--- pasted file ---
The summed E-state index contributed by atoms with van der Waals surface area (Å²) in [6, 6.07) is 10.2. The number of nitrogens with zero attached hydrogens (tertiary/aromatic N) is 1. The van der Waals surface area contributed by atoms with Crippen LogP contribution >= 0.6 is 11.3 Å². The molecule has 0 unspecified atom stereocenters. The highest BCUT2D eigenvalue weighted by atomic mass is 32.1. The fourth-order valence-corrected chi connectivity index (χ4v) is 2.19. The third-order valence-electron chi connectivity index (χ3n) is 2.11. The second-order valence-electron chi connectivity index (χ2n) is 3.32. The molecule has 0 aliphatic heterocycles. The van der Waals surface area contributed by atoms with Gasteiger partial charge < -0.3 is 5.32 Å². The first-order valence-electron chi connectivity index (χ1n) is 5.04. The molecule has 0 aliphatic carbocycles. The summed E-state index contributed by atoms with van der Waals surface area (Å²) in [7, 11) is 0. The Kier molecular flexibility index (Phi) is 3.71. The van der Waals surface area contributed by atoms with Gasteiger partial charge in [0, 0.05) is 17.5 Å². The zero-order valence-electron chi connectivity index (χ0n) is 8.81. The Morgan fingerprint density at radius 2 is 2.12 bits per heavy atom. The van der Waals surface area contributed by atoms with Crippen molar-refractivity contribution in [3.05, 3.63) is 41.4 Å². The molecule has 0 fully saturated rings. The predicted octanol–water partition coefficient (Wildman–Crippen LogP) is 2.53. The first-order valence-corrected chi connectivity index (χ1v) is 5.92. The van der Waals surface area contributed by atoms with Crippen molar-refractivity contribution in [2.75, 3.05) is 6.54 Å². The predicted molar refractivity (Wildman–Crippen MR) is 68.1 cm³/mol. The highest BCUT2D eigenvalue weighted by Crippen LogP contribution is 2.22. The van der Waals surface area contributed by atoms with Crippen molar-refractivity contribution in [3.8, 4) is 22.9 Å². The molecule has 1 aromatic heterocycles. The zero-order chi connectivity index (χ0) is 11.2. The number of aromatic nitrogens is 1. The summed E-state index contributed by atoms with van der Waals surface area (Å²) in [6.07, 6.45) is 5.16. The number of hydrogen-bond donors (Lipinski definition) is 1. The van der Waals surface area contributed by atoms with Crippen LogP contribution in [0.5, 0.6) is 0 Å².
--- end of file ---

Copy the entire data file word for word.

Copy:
The summed E-state index contributed by atoms with van der Waals surface area (Å²) in [6, 6.07) is 10.2. The number of nitrogens with zero attached hydrogens (tertiary/aromatic N) is 1. The van der Waals surface area contributed by atoms with Crippen LogP contribution >= 0.6 is 11.3 Å². The molecule has 0 unspecified atom stereocenters. The highest BCUT2D eigenvalue weighted by atomic mass is 32.1. The fourth-order valence-corrected chi connectivity index (χ4v) is 2.19. The third-order valence-electron chi connectivity index (χ3n) is 2.11. The second-order valence-electron chi connectivity index (χ2n) is 3.32. The molecule has 0 aliphatic heterocycles. The van der Waals surface area contributed by atoms with Gasteiger partial charge < -0.3 is 5.32 Å². The first-order valence-electron chi connectivity index (χ1n) is 5.04. The molecule has 0 aliphatic carbocycles. The summed E-state index contributed by atoms with van der Waals surface area (Å²) in [7, 11) is 0. The Kier molecular flexibility index (Phi) is 3.71. The van der Waals surface area contributed by atoms with Gasteiger partial charge in [0, 0.05) is 17.5 Å². The zero-order valence-electron chi connectivity index (χ0n) is 8.81. The Morgan fingerprint density at radius 2 is 2.12 bits per heavy atom. The van der Waals surface area contributed by atoms with Crippen molar-refractivity contribution in [3.05, 3.63) is 41.4 Å². The molecule has 0 fully saturated rings. The predicted octanol–water partition coefficient (Wildman–Crippen LogP) is 2.53. The first-order valence-corrected chi connectivity index (χ1v) is 5.92. The van der Waals surface area contributed by atoms with Crippen molar-refractivity contribution in [2.75, 3.05) is 6.54 Å². The predicted molar refractivity (Wildman–Crippen MR) is 68.1 cm³/mol. The highest BCUT2D eigenvalue weighted by Crippen LogP contribution is 2.22. The van der Waals surface area contributed by atoms with Crippen molar-refractivity contribution in [3.8, 4) is 22.9 Å². The molecule has 1 aromatic heterocycles. The zero-order chi connectivity index (χ0) is 11.2. The number of aromatic nitrogens is 1. The summed E-state index contributed by atoms with van der Waals surface area (Å²) in [6.07, 6.45) is 5.16. The number of hydrogen-bond donors (Lipinski definition) is 1. The van der Waals surface area contributed by atoms with Crippen LogP contribution in [0.5, 0.6) is 0 Å².